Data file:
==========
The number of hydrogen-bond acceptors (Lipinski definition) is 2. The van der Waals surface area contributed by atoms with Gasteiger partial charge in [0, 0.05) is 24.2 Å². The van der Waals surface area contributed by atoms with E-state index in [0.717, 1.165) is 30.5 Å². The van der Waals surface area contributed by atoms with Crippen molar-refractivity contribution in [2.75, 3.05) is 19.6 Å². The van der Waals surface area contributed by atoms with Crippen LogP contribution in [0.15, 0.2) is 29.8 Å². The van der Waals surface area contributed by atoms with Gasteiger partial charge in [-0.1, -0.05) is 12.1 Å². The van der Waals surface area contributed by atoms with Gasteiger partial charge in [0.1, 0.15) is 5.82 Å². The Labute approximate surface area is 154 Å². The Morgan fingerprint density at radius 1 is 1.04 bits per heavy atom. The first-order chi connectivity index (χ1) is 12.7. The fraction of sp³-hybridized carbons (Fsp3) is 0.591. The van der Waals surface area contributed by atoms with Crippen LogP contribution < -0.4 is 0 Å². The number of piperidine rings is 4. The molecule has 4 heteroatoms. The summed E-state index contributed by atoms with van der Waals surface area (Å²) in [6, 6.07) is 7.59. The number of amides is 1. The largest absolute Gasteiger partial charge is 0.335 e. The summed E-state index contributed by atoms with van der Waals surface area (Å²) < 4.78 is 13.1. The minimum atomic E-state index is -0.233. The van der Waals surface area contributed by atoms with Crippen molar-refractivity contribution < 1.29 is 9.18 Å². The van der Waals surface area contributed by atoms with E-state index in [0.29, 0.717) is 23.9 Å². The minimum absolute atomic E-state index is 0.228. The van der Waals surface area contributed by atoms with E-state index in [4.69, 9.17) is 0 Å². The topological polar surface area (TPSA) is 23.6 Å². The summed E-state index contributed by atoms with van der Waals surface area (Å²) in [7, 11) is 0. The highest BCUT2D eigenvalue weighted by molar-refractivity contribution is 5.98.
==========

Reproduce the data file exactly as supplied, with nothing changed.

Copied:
The number of hydrogen-bond acceptors (Lipinski definition) is 2. The van der Waals surface area contributed by atoms with Gasteiger partial charge in [0, 0.05) is 24.2 Å². The van der Waals surface area contributed by atoms with E-state index in [0.717, 1.165) is 30.5 Å². The van der Waals surface area contributed by atoms with Crippen molar-refractivity contribution in [2.75, 3.05) is 19.6 Å². The van der Waals surface area contributed by atoms with Crippen LogP contribution in [0.15, 0.2) is 29.8 Å². The van der Waals surface area contributed by atoms with Gasteiger partial charge in [-0.1, -0.05) is 12.1 Å². The van der Waals surface area contributed by atoms with Gasteiger partial charge in [0.1, 0.15) is 5.82 Å². The Labute approximate surface area is 154 Å². The Morgan fingerprint density at radius 1 is 1.04 bits per heavy atom. The first-order chi connectivity index (χ1) is 12.7. The fraction of sp³-hybridized carbons (Fsp3) is 0.591. The van der Waals surface area contributed by atoms with Crippen LogP contribution < -0.4 is 0 Å². The number of piperidine rings is 4. The molecule has 4 heteroatoms. The summed E-state index contributed by atoms with van der Waals surface area (Å²) in [6, 6.07) is 7.59. The number of amides is 1. The largest absolute Gasteiger partial charge is 0.335 e. The summed E-state index contributed by atoms with van der Waals surface area (Å²) < 4.78 is 13.1. The minimum atomic E-state index is -0.233. The van der Waals surface area contributed by atoms with Crippen molar-refractivity contribution < 1.29 is 9.18 Å². The van der Waals surface area contributed by atoms with E-state index in [0.29, 0.717) is 23.9 Å². The minimum absolute atomic E-state index is 0.228. The van der Waals surface area contributed by atoms with E-state index in [4.69, 9.17) is 0 Å². The topological polar surface area (TPSA) is 23.6 Å². The summed E-state index contributed by atoms with van der Waals surface area (Å²) in [7, 11) is 0. The highest BCUT2D eigenvalue weighted by molar-refractivity contribution is 5.98.